I am not coeliac, but gluten makes me swell up and double over with pain within 20 minutes of eating it. This includes crumbs in the butter dish, barley in crisps etc. No official diagnosis, although my GP said it will probably have a name within ten years or so.

If something makes you feel ill when you eat it, then don't eat it! Goes for your children as well.

Summerholsdoingmyheadin Fri 19-Aug-16 17:04:18

If something makes you feel ill when you eat it, then don't eat it! Goes for your children as well

I agree with that. But OP is happy romper her daughter eat gluten foods at parties etc so it is either: her daughter doesn't really get ill from eating The foods in which case it is a total fad or she does get ill and OP doesn't care that she is ill because a bit of cake at a party is worth the illness. I don't know which it is.
But eating out is made More difficult by faddy eaters who don't stick to a fully gluten free diet as it leads to gluten avoidance being taken less seriously. Should I be thankful to faddy eaters that restaurants don't take cross contamination seriously because some gluten avoiders eat cake anyway?

Monkeyinshoes Fri 19-Aug-16 17:14:59

I had various health problems that I didn't realise were connected at first (digestive issues, chronic anal fissures, recurring mouth ulcers, swollen painful bleeding gums despite no signs of infection). After months of dreading going to the loo, and GP unable to explain it or do much to help, I found an RCT that concluded such problems may be caused by an undiagnosed food intolerance.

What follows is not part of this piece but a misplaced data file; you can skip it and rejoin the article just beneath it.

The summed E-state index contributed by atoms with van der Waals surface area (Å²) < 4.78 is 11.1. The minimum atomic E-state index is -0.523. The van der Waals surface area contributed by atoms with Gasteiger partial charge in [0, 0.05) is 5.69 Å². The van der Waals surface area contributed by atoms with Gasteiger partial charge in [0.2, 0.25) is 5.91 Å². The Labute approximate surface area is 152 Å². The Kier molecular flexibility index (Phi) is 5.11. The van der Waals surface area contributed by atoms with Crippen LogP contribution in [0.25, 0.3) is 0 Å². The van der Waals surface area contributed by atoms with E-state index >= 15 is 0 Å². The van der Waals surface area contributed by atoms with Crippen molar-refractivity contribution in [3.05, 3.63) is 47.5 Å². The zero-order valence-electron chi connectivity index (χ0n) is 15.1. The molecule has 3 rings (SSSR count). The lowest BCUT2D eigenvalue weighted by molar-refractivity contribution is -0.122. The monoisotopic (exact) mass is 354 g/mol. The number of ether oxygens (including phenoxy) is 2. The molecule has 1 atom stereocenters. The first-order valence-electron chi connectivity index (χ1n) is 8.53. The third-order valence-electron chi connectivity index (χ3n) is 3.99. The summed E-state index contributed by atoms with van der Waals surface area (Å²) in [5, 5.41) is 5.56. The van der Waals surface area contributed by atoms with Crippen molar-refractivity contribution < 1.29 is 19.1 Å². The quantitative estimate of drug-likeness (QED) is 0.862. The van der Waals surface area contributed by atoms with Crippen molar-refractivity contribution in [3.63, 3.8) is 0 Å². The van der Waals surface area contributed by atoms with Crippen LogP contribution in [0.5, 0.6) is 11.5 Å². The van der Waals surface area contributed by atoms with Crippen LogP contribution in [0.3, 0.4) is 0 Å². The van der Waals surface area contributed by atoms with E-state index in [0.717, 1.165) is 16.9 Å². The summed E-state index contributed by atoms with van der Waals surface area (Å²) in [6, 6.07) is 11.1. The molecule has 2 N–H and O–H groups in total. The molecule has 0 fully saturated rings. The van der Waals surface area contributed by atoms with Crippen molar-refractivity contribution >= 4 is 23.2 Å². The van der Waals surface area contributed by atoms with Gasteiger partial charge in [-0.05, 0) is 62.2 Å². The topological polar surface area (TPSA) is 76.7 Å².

At first I went dairy free, no change. Then I went gluten free. My digestive and loo issues stopped and the mouth problems did too. I kept this up for five months and then thought maybe it was a coincidence. So I ate gluten containing foods again...soon I had a mouthful of ulcers, gums swelling up and bleeding from my arse. I went to the doctors and told them all this and was sent for blood tests, incl coeliac test. Despite eating gluten for a miserable six weeks before testing, the test was negative.

When the results came back the doctor said I could be intolerant but not coeliac and I should go gluten free again and see if my problems resolve, if they do then I have my answer. I went 100% gluten free again, that was eight months ago and I've not had a problem since.

Autoimmune conditions run in my family so maybe that's connected. Maybe I'm IgA deficient and got a false neg on the coeliac test. I don't know. All I know is I feel so much better and I wouldn't eat gluten again (not even a little bit) even if you paid me.

Summerholsdoingmyheadin Fri 19-Aug-16 18:08:32